As Joiner explained, there are three main reasons athletes misuse substances: pain resulting from injuries, stress from incessant pressure to win, and the desire to enhance performance artificially. Over the years and decades, these reasons have stayed the same but the drugs involved are now more sophisticated than ever, with more options.

The statistics paint a grim picture. Substance misuse is prevalent in high school: approximately 19 percent of males and 14 percent of females binge drink in high school. 21 percent of teens use marijuana and up to 6.6 percent have used performance-enhancing drugs (PEDs).

It gets worse in college where 42 percent of students admit to binge drinking, 28 percent use cannabis, and around 11,000 NCAA athletes admit to taking PEDs. There is a strong correlation between concussions and alcohol use. “Having a concussion is actually predictive for alcohol use,” said Joiner. “If a high school student is entering college with a history of concussion, and we know about the correlation, we could put some measure in place to intervene before things get out of control. We don’t want them to get overwhelmed by the pressure of performing and the grades required to continue.” It’s much better to support them on the front end before things get out of hand.

Should players get drafted into the National Football League, the pain from injuries, the pressure to win, and the temptation to use PEDs get even worse. In the NFL, 51 percent of players use opioids and 71 percent of those athletes admit to misusing them. Many of the pills are not prescribed by medical doctors: 68 percent say they got them from other sources.

It takes only a few days to get addicted to opioids, Joiner warned, and professional athletes have easy access. Professional athletes tend to play through the pain and then “fix it” with opioids and other substances after the game, putting themselves at risk for greater injury and addiction.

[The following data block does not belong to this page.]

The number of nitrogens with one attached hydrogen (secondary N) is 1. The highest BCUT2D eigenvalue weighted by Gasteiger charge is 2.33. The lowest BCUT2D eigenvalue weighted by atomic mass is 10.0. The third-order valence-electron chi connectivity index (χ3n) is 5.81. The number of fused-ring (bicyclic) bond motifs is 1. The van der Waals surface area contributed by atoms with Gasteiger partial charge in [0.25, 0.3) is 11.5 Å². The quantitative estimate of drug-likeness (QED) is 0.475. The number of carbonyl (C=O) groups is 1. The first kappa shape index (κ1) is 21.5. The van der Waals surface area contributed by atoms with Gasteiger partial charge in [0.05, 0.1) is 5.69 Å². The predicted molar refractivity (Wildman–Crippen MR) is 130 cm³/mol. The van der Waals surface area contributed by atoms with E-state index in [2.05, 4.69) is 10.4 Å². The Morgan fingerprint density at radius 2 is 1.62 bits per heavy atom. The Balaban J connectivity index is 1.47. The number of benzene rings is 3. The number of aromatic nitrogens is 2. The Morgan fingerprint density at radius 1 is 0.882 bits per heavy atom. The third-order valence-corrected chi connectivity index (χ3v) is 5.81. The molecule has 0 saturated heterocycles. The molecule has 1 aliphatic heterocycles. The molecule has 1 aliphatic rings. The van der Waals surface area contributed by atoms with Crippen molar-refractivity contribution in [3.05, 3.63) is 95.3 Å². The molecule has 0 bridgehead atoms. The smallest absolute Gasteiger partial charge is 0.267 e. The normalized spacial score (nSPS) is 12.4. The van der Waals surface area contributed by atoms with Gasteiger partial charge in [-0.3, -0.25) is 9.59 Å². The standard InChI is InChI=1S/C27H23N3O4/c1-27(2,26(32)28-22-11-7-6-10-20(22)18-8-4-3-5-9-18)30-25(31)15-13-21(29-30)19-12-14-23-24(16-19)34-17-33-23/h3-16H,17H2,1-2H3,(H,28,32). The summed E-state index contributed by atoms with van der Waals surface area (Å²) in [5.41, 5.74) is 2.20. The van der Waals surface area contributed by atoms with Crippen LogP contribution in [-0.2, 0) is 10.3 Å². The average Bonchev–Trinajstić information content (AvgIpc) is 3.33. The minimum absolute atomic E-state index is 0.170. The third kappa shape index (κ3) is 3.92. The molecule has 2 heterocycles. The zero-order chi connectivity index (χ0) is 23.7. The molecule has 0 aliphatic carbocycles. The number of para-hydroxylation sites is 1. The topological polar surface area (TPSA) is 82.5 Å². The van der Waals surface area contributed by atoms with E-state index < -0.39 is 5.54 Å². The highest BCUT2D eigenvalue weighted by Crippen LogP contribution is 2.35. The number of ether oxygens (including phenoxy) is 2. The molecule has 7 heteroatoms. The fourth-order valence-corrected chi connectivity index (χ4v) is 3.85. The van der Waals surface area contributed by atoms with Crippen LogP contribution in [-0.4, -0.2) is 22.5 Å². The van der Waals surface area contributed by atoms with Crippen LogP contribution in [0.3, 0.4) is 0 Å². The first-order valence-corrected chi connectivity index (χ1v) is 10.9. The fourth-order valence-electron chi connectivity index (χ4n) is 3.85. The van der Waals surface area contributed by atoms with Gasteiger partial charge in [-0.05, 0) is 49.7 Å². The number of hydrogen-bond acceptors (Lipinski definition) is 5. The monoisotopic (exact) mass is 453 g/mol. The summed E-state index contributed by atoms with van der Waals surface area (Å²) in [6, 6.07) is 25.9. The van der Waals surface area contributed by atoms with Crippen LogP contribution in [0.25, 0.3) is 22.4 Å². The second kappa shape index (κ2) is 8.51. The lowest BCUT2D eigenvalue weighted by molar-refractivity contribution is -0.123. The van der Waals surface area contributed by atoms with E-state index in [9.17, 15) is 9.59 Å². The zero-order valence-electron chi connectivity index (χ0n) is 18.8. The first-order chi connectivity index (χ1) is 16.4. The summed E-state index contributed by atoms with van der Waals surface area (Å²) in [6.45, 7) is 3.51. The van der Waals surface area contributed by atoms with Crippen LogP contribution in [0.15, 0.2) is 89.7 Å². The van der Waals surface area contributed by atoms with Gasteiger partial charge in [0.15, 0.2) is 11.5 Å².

Joiner then went over the possible consequences of such risky behavior, which include the impact on performance, health, relationships, and career—and in the worst-case scenario, death.

While substances were initially taken to enhance or maintain performance, escalating use will eventually compromise performance and wreak havoc with the athlete’s health. As is the case for all people with substance use disorder, addiction has “a definite negative impact on relationships.” If there is no intervention and treatment, players may end up with legal problems, a league suspension, or just get kicked off their team.

There are many examples of athletes falling into this trap. Former Boston Celtic Chris Herren struggled with substance misuse for much of his NBA career. While playing for the Celtics, Herren started to use opioid painkillers. In December 2007, he was charged with possession of heroin in Rhode Island and in the following June, Herren overdosed on heroin in Fall River, Massachusetts. According to the attending paramedics, he was clinically dead for 30 seconds.

Abby Wambach—widely considered the best female soccer player ever—was arrested for driving under the influence in 2016. Following the incident, Wambach published an autobiography revealing that she had misused prescription drugs and alcohol for many years.

After going into recovery, Herren started raising awareness of drug addiction and has now spoken to over one million students, athletes, and community members, promoting frank discussions about substance use disorder and wellness.

In the webinar, Joiner, too, stressed the importance of prevention and early intervention to attack this problem. Prevention should include educating everybody involved to raise awareness of mental health issues that often drive substance misuse, so parents, teachers, and coaches learn to recognize red flags. “From the outside, it often looks like they have everything”, explained Joiner. That’s why depression and anxiety disorders are often overlooked. Testing, screening and other interventions should be used in a supportive, not punitive way.